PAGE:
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How Black Working-Class Youth are Criminalised and Excluded in the English School System

How Black Working-Class Youth are Criminalised and Excluded in the English School System

While a minority of young, multiracial working-class Londoners caught up in serious youth violence are schooled in the Pupil Referral Units (PRUs) and Alternative Provision (AP) that forms part of the ‘PRU-to-prison pipeline’; little is known about how the education system for the excluded came about.

The IRR’s new paper, How Black Working-Class Youth are Criminalised and Excluded in the English School System: A London Case Study, reveals that over the past forty years, exclusion from mainstream school has coincided with systematic ‘educational enclosure’.

In this period, the state has responded to inner-city youth rebellions and political agitation for racial and social justice by depriving working-class communities of education. Consequently, a two-tier education system, with ‘deserving’ and aspirational students in the academy sector and ‘undeserving’ and alienated kids in the PRU and AP sectors has emerged. The ‘undeserving’, steadily cast adrift in education, are not mere anomalies in a system that encourages learning and race-class inclusivity; they represent a system that has been purpose built to segregate. As the paper explains, London is leading this educational trend. The proportion of pupils in PRUs and AP in the capital is almost double the national rate, with young boys of black Caribbean heritage overrepresented in the sector.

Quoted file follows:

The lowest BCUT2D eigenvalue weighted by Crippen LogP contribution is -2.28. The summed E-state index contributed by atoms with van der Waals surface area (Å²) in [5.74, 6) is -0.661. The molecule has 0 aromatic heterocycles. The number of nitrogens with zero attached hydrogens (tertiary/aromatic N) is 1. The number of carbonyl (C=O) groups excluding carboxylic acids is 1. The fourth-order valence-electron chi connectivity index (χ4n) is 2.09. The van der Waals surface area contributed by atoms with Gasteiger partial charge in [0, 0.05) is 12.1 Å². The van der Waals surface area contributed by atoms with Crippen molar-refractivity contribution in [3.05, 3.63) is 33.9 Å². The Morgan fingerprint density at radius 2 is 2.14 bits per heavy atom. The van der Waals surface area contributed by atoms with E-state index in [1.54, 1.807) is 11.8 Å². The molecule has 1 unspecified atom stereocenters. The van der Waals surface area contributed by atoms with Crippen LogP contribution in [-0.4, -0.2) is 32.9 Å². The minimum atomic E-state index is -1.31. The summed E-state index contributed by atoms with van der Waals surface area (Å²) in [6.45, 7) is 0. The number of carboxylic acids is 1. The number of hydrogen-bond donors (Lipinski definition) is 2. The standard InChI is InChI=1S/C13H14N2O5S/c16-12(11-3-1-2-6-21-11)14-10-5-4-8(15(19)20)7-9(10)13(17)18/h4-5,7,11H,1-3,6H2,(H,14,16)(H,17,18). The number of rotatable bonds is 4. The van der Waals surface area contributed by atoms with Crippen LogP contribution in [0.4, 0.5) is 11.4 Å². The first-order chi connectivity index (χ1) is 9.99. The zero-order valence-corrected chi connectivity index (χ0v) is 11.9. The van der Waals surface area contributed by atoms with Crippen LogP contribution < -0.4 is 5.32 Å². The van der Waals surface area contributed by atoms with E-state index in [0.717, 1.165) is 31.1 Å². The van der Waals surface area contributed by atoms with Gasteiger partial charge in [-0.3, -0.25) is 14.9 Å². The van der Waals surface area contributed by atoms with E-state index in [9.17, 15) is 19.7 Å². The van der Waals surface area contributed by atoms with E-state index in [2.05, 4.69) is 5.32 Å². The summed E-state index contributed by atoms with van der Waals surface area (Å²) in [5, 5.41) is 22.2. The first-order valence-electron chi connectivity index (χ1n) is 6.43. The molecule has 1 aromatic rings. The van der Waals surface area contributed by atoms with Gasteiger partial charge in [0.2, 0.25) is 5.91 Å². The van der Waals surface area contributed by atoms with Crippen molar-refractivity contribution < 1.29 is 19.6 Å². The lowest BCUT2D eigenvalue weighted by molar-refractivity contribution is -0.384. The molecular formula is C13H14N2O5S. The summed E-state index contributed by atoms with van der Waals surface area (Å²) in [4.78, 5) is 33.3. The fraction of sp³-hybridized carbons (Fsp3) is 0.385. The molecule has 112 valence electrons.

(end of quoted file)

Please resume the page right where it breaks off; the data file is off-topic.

This report aims to support important on-going campaigns for education justice, by excavating the specific political conditions that have ushered in regressive reforms. This history has been forgotten and urgently needs retelling at a time when think-tanks and government are in the business of expanding the PRU sector by rebranding it as AP and privatising it through academisation.

Author of the report and IRR researcher Jessica Perera says ‘amidst the Black Lives Matter protests, we have seen increased demands to decolonise the curriculum. At the same time, the coronavirus pandemic has exposed a system which fails working-class students. This paper reminds us that those who have been continually failed are found in PRUs and AP and that their segregation is a damning indictment of a planned education malaise, which has been designed and deployed on a specific section of society with a history of resistance and rebellion.’

IRR Director, Liz Fekete added, ‘With this paper, the IRR challenges the superficial analysis that stigmatises young Black Londoners for knife crime whilst failing to look reality in the eye. Could it be that factors such as austerity, privatisation and educational enclosure have in fact hardwired racial injustice into society?’

Download the report here


The Institute of Race Relations (IRR) was established as an independent educational charity in 1958 to carry out research, publish, and collect resources on race relations throughout the world. In 1972, the IRR’s membership backed the staff in a radical transformation of the organisation from a policy-oriented, establishment, academic institution into an anti-racist ‘think-tank’.

The IRR began to concentrate on responding to the needs of Black people and making direct analyses of institutionalised racism in Britain and the rest of Europe. For more information on the IRR’s first fifty years, you can watch the slide show on YouTube by clicking here.

Today, the IRR is at the cutting edge of the research and analysis that inform the struggle for racial justice in Britain, Europe and internationally. It seeks to reflect the experiences of those who suffer racial oppression and draws its perspectives from the most vulnerable in society. Their publishing work include the world-famous international journal Race & Class.

Written By: Jessica Perera is an Associate Researcher at the Institute of Race Relations and author of The London Clearances: Race, Housing and Policing, published in 2019. She is also an Economic and Social Research Council-funded DPhil candidate at the University of Oxford, under the supervision of Professor Danny Dorling.

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